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### Univariate polynomials.

Let R be a ring. The univariate polynomial ring R[x] can be implemented using different data types.

Expression trees.
All arithmetic operations are in (1). But the representation is not canonical: two different expression trees can encode the same polynomial. Therefore operations like DEGREE, LEADING COEFFICIENT, REDUCTUM are in (n) where n is the degree of the polynomial. Even worst the equality-test is (n2) (for non-balanced trees).
Arrays of coefficients.
The polynomial

 p(x)  =   anxn + ... + a1x + a0 (33)

is coded by a record consisting of
• a single integer s,
• a single integer d s + 1,
• an array of size s such that a0 + ... + anxn is represented by [a0,..., an,...] and d = n.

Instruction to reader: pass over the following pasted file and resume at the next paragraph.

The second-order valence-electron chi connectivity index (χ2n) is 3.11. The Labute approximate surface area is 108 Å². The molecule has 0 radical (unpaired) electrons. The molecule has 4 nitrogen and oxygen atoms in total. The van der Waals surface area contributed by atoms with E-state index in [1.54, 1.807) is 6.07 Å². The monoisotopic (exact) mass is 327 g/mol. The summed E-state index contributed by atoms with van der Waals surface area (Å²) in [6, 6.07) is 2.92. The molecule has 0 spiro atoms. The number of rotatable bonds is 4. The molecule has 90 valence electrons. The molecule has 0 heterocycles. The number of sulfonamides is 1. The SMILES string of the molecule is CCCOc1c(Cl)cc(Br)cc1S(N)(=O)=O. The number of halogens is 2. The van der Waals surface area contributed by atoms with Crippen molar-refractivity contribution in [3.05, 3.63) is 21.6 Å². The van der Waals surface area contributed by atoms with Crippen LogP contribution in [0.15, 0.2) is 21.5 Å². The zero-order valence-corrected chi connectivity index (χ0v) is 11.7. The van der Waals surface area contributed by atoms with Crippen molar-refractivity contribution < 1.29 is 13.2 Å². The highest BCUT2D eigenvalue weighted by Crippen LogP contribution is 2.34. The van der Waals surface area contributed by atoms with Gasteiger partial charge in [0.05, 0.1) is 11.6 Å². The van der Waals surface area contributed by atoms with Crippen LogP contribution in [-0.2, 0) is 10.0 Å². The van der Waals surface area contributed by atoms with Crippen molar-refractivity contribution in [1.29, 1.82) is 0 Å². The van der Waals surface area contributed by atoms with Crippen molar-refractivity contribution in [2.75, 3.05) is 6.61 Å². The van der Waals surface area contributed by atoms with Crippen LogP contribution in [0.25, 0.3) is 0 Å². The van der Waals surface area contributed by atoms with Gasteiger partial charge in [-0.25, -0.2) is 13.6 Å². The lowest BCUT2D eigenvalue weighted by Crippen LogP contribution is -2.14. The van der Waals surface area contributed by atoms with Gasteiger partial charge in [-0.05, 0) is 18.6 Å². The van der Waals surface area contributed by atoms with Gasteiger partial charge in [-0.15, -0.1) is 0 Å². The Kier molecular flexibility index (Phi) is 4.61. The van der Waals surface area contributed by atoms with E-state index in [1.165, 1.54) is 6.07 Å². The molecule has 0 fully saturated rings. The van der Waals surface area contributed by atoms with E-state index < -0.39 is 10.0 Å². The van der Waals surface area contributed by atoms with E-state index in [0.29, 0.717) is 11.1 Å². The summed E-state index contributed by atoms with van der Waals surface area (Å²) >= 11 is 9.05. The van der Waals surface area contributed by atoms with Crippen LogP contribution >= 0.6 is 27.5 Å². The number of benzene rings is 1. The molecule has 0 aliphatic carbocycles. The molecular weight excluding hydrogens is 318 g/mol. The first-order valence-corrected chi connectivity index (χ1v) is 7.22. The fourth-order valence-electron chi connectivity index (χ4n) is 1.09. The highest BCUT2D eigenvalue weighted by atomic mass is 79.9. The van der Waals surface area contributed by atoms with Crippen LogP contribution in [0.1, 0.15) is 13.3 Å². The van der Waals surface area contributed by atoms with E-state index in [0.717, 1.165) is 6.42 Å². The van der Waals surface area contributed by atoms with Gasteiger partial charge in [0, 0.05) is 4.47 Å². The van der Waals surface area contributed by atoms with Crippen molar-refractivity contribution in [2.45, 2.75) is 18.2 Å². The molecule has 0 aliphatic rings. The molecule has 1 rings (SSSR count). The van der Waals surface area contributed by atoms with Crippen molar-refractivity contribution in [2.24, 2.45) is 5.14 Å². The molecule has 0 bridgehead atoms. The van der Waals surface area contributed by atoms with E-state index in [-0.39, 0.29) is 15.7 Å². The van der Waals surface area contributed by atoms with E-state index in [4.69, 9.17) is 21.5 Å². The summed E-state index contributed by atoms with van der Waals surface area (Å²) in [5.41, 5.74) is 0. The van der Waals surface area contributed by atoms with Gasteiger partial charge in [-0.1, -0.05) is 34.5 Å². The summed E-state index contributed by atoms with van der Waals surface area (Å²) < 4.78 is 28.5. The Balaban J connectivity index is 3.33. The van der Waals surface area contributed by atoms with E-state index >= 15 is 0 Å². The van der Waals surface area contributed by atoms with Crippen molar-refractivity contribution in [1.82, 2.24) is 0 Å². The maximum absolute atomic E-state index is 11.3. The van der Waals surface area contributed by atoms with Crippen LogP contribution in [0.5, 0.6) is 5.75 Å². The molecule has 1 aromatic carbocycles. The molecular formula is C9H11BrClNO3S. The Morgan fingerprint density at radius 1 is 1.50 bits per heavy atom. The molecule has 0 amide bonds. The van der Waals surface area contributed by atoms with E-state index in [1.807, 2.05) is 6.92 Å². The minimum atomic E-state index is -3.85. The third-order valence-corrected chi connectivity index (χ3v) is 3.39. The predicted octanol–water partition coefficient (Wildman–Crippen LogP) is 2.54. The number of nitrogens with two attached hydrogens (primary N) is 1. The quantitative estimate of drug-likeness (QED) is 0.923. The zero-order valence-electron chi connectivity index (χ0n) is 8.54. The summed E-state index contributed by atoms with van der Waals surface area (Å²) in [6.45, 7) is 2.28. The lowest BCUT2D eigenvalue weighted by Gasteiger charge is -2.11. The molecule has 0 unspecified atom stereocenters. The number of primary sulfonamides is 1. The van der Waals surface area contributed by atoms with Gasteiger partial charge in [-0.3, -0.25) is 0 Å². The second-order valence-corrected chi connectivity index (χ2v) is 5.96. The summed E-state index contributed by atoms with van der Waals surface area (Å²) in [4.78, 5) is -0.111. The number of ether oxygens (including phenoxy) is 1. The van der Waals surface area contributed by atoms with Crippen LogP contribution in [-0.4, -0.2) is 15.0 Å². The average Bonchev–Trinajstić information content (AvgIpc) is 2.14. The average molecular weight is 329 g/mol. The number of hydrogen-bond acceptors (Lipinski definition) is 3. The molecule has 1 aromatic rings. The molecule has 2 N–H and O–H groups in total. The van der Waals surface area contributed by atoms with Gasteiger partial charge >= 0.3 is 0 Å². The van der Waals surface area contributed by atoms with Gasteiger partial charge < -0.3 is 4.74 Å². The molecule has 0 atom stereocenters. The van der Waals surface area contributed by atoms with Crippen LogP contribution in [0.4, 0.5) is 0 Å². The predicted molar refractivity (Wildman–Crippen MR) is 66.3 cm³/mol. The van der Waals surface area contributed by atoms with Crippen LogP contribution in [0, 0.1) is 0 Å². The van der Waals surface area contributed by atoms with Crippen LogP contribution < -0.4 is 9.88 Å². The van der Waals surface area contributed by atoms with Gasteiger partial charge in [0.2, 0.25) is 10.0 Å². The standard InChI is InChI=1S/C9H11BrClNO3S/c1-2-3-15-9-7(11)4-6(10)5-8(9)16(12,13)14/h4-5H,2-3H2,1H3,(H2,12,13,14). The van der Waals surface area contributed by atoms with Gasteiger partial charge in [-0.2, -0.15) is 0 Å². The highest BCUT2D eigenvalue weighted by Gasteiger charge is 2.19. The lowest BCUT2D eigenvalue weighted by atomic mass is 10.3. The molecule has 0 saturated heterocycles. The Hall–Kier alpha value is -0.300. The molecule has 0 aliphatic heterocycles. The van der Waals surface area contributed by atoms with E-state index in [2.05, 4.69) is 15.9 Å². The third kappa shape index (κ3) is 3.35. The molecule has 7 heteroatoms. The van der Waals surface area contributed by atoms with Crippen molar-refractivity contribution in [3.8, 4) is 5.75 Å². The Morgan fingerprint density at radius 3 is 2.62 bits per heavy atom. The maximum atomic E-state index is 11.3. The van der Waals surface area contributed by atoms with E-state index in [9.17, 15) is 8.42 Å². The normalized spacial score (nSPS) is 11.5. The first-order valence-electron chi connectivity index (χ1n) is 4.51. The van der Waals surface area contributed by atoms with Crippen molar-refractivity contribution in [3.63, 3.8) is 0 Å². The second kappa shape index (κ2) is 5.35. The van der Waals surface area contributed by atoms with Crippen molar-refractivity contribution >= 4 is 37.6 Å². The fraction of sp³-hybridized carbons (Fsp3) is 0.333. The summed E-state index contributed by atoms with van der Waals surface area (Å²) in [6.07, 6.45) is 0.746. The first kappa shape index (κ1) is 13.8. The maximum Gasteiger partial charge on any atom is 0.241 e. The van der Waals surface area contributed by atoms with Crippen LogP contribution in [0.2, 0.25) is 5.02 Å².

This representation is said dense becasue all ai are coded, even those which are null. This representation is canonical. Hence operations like DEGREE, LEADING COEFFICIENT, REDUCTUM are in (1). Addition and equality-test are in (n) and multiplication is in (n2). This representation is especially good when the ring of coefficients is a small prime field, i.e. /p with p prime and in the range [2, 2N - 1].
List of terms.
The polynomial

 p(x)  =   anxn + ... + a1x + a0 (34)

is coded by the list L of records [ai, i] where ai is a nonzero coefficient and such that L is sorted decreasingly w.r.t. i. This representation is said sparse, since only the nonzero ai are coded. This representation is also canonical. Hence operations like DEGREE, LEADING COEFFICIENT, REDUCTUM are in (1). Moreover the operation REDUCTUM does not require coefficient duplication (on the contrary of the previous representation). Addition and equality-test are in (n) and multiplication is in (n2). This representation is especially good when the ring of coefficients is itself a ring of sparse polynomials.

Next: Multivariate polynomials. Up: How to encode the elements Previous: Real algebraic numbers.
Marc Moreno Maza
2003-06-06